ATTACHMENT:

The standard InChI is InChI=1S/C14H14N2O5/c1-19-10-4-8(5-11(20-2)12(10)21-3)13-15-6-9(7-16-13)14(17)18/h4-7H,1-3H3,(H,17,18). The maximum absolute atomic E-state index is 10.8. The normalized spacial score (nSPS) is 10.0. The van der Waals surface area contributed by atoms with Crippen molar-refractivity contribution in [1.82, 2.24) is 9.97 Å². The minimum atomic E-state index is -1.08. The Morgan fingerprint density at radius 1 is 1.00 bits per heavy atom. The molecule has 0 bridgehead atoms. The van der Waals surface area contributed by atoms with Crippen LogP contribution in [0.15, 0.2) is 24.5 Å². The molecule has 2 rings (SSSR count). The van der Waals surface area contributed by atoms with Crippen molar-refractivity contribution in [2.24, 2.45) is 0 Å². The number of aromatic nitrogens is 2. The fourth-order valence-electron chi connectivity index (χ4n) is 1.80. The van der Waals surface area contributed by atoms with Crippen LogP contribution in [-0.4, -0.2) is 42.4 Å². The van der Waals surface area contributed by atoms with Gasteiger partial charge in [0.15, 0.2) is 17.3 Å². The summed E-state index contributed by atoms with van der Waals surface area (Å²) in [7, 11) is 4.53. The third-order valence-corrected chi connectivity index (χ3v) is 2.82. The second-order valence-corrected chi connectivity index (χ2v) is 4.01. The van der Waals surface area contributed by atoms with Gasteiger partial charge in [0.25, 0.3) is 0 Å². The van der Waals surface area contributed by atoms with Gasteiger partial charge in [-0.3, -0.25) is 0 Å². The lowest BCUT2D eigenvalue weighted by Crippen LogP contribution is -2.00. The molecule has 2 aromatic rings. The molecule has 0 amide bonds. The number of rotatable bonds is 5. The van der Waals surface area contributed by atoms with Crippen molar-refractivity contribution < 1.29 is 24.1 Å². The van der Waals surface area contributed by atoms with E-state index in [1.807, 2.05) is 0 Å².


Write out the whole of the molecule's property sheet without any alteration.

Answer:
The standard InChI is InChI=1S/C14H14N2O5/c1-19-10-4-8(5-11(20-2)12(10)21-3)13-15-6-9(7-16-13)14(17)18/h4-7H,1-3H3,(H,17,18). The maximum absolute atomic E-state index is 10.8. The normalized spacial score (nSPS) is 10.0. The van der Waals surface area contributed by atoms with Crippen molar-refractivity contribution in [1.82, 2.24) is 9.97 Å². The minimum atomic E-state index is -1.08. The Morgan fingerprint density at radius 1 is 1.00 bits per heavy atom. The molecule has 0 bridgehead atoms. The van der Waals surface area contributed by atoms with Crippen LogP contribution in [0.15, 0.2) is 24.5 Å². The molecule has 2 rings (SSSR count). The van der Waals surface area contributed by atoms with Crippen molar-refractivity contribution in [2.24, 2.45) is 0 Å². The number of aromatic nitrogens is 2. The fourth-order valence-electron chi connectivity index (χ4n) is 1.80. The van der Waals surface area contributed by atoms with Crippen LogP contribution in [-0.4, -0.2) is 42.4 Å². The van der Waals surface area contributed by atoms with Gasteiger partial charge in [0.15, 0.2) is 17.3 Å². The summed E-state index contributed by atoms with van der Waals surface area (Å²) in [7, 11) is 4.53. The third-order valence-corrected chi connectivity index (χ3v) is 2.82. The second-order valence-corrected chi connectivity index (χ2v) is 4.01. The van der Waals surface area contributed by atoms with Gasteiger partial charge in [0.25, 0.3) is 0 Å². The van der Waals surface area contributed by atoms with Gasteiger partial charge in [-0.3, -0.25) is 0 Å². The lowest BCUT2D eigenvalue weighted by Crippen LogP contribution is -2.00. The molecule has 2 aromatic rings. The molecule has 0 amide bonds. The number of rotatable bonds is 5. The van der Waals surface area contributed by atoms with Crippen molar-refractivity contribution < 1.29 is 24.1 Å². The van der Waals surface area contributed by atoms with E-state index in [1.807, 2.05) is 0 Å².